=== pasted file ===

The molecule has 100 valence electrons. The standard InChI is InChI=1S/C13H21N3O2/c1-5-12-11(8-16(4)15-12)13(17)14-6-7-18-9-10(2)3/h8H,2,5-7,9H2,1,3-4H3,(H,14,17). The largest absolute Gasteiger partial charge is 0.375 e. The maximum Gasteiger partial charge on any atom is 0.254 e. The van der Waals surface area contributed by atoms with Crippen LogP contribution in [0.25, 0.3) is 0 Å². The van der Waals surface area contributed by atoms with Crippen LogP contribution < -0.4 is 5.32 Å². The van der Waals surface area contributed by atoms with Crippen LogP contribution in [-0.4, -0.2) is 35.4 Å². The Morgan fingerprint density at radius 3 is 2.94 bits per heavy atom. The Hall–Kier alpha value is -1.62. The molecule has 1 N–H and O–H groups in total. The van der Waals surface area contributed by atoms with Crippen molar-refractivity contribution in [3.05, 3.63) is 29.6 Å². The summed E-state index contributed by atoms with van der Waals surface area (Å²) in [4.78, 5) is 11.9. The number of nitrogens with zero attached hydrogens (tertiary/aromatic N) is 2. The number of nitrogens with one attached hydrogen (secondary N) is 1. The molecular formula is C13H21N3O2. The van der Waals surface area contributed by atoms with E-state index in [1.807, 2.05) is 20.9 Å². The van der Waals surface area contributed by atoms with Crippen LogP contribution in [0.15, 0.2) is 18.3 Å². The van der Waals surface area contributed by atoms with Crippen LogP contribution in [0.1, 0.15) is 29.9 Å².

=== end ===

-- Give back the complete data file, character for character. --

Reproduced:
The molecule has 100 valence electrons. The standard InChI is InChI=1S/C13H21N3O2/c1-5-12-11(8-16(4)15-12)13(17)14-6-7-18-9-10(2)3/h8H,2,5-7,9H2,1,3-4H3,(H,14,17). The largest absolute Gasteiger partial charge is 0.375 e. The maximum Gasteiger partial charge on any atom is 0.254 e. The van der Waals surface area contributed by atoms with Crippen LogP contribution in [0.25, 0.3) is 0 Å². The van der Waals surface area contributed by atoms with Crippen LogP contribution < -0.4 is 5.32 Å². The van der Waals surface area contributed by atoms with Crippen LogP contribution in [-0.4, -0.2) is 35.4 Å². The Morgan fingerprint density at radius 3 is 2.94 bits per heavy atom. The Hall–Kier alpha value is -1.62. The molecule has 1 N–H and O–H groups in total. The van der Waals surface area contributed by atoms with Crippen molar-refractivity contribution in [3.05, 3.63) is 29.6 Å². The summed E-state index contributed by atoms with van der Waals surface area (Å²) in [4.78, 5) is 11.9. The number of nitrogens with zero attached hydrogens (tertiary/aromatic N) is 2. The number of nitrogens with one attached hydrogen (secondary N) is 1. The molecular formula is C13H21N3O2. The van der Waals surface area contributed by atoms with E-state index in [1.807, 2.05) is 20.9 Å². The van der Waals surface area contributed by atoms with Crippen LogP contribution in [0.15, 0.2) is 18.3 Å². The van der Waals surface area contributed by atoms with Crippen LogP contribution in [0.1, 0.15) is 29.9 Å².